rayjay
Posts: 5
Joined: Apr 2007

My wife was diagnosed with stage 3 rectal cancer in Oct. 07, followed by chemo and radiation with the resection done middle of Jan. 08. This was followed by 4 1/2 months of chemo with ileostomy reversal in Aug 08.
January 09 we were told everything looked good, but in March we are now told it has metastasized to both lungs, is inoperable and there is no cure.
April 14th we start chemo again on 5FU plus Avastin, and we're told they'll do more scanning in 3 months to see if it is working.
Avastin is just a new chem in our chemo centre so there isn't much history yet around here.
As for what to expect, we were told to think years rather than months, in most cases. No expansion on that info though.
I'm having a hard time trying to keep the wife thinking positive and hopefully this thread can give me some ideas.

CherylHutch's picture
CherylHutch
Posts: 1399
Joined: Apr 2007

Hey Rayjay!

In some ways, I'm in the same boat as your wife... I was dx'd with colon cancer (not rectal) in Dec/09, and went through all the various treatments (surgery, radiation, chemo, etc), only to find that it metastacized to my adrenal gland and both lungs. The adrenal gland, we dealt with by having it taken out.

Now I still have the nodules scattered throughout both lungs that we are keeping an eye on. Once you are dx'd as Stage IV, that very scary word "incurable" is attached to the diagnosis. Just that one word alone is enough to depress the strongest of people, let alone ruin one's positive thinking. BUT, the fact your wife's doctors have told her to think in years rather than months is a wonderful sign! It may not seem like it since that word "incurable" is the only word that she is probably dwelling on, but you tell her, it's just a word. And as a word, break it down:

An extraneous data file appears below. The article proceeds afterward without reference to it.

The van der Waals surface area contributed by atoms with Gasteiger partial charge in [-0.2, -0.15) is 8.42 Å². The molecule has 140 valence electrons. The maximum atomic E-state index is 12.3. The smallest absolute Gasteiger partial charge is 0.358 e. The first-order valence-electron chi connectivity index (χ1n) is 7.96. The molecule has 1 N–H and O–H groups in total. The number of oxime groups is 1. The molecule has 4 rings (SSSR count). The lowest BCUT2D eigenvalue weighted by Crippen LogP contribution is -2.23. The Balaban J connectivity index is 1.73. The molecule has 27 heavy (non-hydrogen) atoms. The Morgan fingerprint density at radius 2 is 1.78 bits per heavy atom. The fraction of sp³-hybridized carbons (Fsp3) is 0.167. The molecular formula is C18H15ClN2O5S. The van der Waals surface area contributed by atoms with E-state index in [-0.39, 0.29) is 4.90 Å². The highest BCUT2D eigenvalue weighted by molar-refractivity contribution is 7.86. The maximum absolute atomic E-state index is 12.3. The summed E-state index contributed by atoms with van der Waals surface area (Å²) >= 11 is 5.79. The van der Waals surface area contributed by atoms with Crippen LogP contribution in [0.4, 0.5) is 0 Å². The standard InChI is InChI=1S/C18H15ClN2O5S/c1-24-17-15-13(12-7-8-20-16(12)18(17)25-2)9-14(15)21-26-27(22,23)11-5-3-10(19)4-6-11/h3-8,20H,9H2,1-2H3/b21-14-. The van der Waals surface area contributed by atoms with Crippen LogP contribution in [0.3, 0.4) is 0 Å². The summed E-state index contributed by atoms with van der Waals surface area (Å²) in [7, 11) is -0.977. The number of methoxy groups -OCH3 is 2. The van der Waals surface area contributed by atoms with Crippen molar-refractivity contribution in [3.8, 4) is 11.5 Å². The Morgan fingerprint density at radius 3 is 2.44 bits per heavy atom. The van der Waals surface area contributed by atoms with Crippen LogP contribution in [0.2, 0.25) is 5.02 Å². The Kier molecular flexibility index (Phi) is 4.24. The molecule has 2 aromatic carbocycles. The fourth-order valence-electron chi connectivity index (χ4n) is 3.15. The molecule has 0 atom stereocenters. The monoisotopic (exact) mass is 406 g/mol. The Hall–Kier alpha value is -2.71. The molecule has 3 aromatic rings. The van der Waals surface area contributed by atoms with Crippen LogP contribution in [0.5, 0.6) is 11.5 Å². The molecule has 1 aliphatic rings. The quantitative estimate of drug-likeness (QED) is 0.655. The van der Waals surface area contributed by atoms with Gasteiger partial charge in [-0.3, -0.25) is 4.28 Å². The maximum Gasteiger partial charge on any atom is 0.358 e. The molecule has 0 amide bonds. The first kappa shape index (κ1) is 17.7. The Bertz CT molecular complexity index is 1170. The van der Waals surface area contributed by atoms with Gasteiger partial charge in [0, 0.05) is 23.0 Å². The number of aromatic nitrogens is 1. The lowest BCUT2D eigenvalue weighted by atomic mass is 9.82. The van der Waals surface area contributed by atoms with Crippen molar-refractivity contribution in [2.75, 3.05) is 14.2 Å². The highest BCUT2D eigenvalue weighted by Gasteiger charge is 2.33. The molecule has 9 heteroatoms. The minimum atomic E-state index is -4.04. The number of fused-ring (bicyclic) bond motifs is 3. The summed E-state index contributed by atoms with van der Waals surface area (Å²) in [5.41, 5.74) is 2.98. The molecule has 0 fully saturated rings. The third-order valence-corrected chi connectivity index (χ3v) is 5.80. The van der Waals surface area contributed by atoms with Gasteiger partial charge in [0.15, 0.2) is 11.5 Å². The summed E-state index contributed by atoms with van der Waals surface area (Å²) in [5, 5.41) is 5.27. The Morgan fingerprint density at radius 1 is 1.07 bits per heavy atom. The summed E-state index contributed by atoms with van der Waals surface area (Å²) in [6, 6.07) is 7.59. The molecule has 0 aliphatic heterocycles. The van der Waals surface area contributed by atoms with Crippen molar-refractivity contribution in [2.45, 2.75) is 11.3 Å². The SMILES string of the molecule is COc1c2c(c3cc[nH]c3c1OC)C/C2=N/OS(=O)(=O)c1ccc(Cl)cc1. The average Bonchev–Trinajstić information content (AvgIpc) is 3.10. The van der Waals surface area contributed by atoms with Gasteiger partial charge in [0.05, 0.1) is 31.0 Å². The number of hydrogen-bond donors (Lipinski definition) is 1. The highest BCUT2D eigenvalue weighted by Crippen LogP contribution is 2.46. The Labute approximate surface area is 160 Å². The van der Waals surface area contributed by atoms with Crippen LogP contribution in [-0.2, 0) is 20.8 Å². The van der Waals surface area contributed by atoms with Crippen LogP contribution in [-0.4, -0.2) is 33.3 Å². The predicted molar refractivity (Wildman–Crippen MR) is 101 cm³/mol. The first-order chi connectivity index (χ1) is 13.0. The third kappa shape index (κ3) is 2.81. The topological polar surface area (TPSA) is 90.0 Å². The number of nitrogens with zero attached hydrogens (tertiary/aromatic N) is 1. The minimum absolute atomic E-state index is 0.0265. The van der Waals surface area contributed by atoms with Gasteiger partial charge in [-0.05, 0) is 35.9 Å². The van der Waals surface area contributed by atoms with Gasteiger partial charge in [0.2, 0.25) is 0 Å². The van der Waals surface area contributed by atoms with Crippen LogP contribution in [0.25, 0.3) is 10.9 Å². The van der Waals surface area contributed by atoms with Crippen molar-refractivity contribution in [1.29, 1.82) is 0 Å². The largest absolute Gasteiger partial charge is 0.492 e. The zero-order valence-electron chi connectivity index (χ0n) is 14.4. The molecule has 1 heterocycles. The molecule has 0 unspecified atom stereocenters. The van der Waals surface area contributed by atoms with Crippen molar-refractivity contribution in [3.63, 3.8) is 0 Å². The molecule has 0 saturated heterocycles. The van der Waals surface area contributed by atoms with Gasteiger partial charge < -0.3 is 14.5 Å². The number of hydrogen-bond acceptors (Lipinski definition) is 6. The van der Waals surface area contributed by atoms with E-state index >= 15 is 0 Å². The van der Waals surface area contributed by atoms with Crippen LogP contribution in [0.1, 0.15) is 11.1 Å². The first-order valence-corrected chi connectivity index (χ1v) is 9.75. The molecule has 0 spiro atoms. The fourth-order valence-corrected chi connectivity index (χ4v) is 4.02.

IN - CURE - ABLE

AKA we all have the ABLE'ity to CURE from withIN :)

Now, when I was told my cancer had metastasized from the colon to the adrenal and lungs, I was given the 2 months - 2 years talk and that the prognosis was NOT good. But, once they removed the adrenal gland (and there was no lymph nodes in the area affected), and the nodules in the lungs have proven to be extremely slow growing... then all of a sudden the mood in the onc's office changed. I'm still considered Stage IV, I'm still considered "incurable", but all of a sudden there's no talk of 2 months - 2 years. As a matter of fact, I have not been on any chemo since Oct 07, which means I have gone 17 1/2 months without chemo. I did have 12 nodules, of which one of them got to be 17-19mm. We had that one ablated with the RFA procedure this past January, so it's gone. Now I have 11 very small nodules in my lungs, but like I say, they are growing soooo slowly, if at all. There's no point in going on chemo at this stage because the idea of the chemo would be to shrink them to the size they are now and keep them stable at that size. So, I will get another scan in 4 months to see if any have started to grow and if they have, we will deal with that one or two at that time... if a bunch of them are showing signs of growing, then we will treat them with chemo to bring them back down. If need be, we shall go on "maintenance" chemo to keep them stable. Or maybe if only one or two grow, we'll ablate them once they get to be a certain size.

In other words, there are options... and a lot of time it's a matter of wait and see. But the big question... physically how does she feel? If she feels great, then this can go on for years!! Compare it to a disease like Diabetes or AIDS. Nasty diseases, both of them, and they can have some serious complications or death if they aren't treated. Well, our lung mets are the same thing... if left to their own devices, the outcome would be nasty... but if monitored and treated when needed, then the idea is to keep them under control or stable. In all the years ahead, while we remain stable, they may come up with a lung met drug and voila, a cure! Which than would take away that label "incurable".